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Wednesday, December 23, 2015

Don Quixote

I finally finished Don Quixote today. Next up are Dune Messiah, The Bully Pulpit, and Invisible Man.

The full original title was El ingenioso hidalgo don Quijote de la Mancha which translates to The Ingenious Gentleman Don Quixote of La Mancha. It was published the early 17th century and is considered one of the earliest novels ever written and a foundational work of modern Western literature. It’s also often ranked as one of the greatest books ever written. I went with the Rutherford translation (mainly based on this writeup).



Don Quixote was very difficult to get through. I don’t mean this in terms of being hard to read; Rutherford’s translation is actually very easy to read. It was difficult to get through because it is incredibly boring. In each of the fiction books I’ve read so far, no matter how I felt about them generally, I had some interest in what was going to happen. Not so here. At no point in the novel did I develop any interest in how the delusional ass and his apathetic hobbit-like companion would next try to ruin some unobjectionable stranger’s day (or month (or life)) or the, more likely than not, thrashing they’d receive in the process. I wasn’t alone in this feeling. My mother was reading it at the same time as me, and I made a comment that I hoped to make some headway on flights when I had nothing else to do. She responded, only half-jokingly I think, “Is reading it really better than doing nothing?” There are two main parts of what we today view as Don Quixote, the second of which was actually the sequel. When I texted my mother that I was thinking about breaking it up by reading another book in between, her reply was “I am sticking with spending my required 30 minutes on it or I will never finish it, but I bought a novel to read today to remind me that not all reading is a chore.”

You can look at my Catch-22 post for my thoughts on why great book aren’t always good reads. That’s even more applicable here. If you write the first novel, it will always be an important part of the study of literature, even if it’s bad. I imagine that I would have enjoyed the book more if I had the context of the times. The main point of the story was to make fun of stories of chivalry that the author felt were held in too high regard. It’s obvious that a satire loses something when the reader has no knowledge of the target material. An analogue might be a novel about a man who read the trash fiction available today in such tremendous quantities that he became convinced that sparkly vampires are real and went out to become one and then have the adventures that he believes accompany such an existence. This might be tremendously funny to those of us who have put up with those novels, but bereft of context it would just come across as even more ridiculous than the material it seeks to mock.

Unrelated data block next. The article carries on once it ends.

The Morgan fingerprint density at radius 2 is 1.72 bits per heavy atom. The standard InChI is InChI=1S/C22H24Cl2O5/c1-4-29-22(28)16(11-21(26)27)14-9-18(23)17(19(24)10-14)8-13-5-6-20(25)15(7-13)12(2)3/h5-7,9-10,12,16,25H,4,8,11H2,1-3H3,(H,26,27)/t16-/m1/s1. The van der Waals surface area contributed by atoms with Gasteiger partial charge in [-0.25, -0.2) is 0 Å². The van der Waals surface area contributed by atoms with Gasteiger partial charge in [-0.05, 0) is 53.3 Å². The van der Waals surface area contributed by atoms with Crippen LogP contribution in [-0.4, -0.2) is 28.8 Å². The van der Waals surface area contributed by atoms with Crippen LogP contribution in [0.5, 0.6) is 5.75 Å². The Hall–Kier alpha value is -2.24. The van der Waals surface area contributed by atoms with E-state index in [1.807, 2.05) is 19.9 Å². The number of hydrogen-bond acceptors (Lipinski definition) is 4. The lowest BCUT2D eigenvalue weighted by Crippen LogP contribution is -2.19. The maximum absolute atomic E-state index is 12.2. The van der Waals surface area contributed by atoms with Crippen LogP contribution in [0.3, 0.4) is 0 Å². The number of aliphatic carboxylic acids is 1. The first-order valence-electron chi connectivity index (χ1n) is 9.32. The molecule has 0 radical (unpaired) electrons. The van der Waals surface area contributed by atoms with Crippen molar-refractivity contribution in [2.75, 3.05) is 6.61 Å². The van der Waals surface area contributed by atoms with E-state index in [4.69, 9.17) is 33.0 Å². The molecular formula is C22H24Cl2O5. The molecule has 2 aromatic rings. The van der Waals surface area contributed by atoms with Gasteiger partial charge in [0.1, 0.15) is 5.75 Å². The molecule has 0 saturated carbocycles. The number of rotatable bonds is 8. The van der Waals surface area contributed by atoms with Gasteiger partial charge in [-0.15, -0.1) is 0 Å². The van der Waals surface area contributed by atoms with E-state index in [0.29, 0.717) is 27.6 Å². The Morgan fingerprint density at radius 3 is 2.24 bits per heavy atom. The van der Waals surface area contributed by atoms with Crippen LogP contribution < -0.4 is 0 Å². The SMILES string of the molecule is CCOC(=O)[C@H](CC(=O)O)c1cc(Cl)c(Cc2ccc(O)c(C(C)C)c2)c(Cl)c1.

I struggle to think of anything positive about the book. There are some moments in the book that are funny, but, at least for me, they came at times when I was so exhausted by the book’s repetition and monotony that they simply did nothing for me. Even in books I don’t like, I can understand how some people like them, but I don’t think that will be the case here. As important as the work is, it has very little that I can find to offer a good reading experience.

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